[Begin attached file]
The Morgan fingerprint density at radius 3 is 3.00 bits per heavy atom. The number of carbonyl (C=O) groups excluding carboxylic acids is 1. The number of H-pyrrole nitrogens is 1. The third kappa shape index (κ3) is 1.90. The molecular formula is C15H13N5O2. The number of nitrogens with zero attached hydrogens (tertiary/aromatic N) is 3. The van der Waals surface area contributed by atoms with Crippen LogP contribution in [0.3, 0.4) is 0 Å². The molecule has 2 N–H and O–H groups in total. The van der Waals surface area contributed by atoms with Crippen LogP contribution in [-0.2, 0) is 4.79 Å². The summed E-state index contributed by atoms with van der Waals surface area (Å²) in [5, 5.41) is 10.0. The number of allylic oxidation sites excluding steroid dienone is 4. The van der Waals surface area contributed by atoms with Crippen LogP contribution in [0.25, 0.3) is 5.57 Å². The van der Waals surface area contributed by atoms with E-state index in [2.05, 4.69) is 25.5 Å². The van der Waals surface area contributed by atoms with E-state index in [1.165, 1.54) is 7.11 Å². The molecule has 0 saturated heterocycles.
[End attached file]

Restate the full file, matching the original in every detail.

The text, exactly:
The Morgan fingerprint density at radius 3 is 3.00 bits per heavy atom. The number of carbonyl (C=O) groups excluding carboxylic acids is 1. The number of H-pyrrole nitrogens is 1. The third kappa shape index (κ3) is 1.90. The molecular formula is C15H13N5O2. The number of nitrogens with zero attached hydrogens (tertiary/aromatic N) is 3. The van der Waals surface area contributed by atoms with Crippen LogP contribution in [0.3, 0.4) is 0 Å². The molecule has 2 N–H and O–H groups in total. The van der Waals surface area contributed by atoms with Crippen LogP contribution in [-0.2, 0) is 4.79 Å². The summed E-state index contributed by atoms with van der Waals surface area (Å²) in [5, 5.41) is 10.0. The number of allylic oxidation sites excluding steroid dienone is 4. The van der Waals surface area contributed by atoms with Crippen LogP contribution in [0.25, 0.3) is 5.57 Å². The van der Waals surface area contributed by atoms with E-state index in [2.05, 4.69) is 25.5 Å². The van der Waals surface area contributed by atoms with E-state index in [1.165, 1.54) is 7.11 Å². The molecule has 0 saturated heterocycles.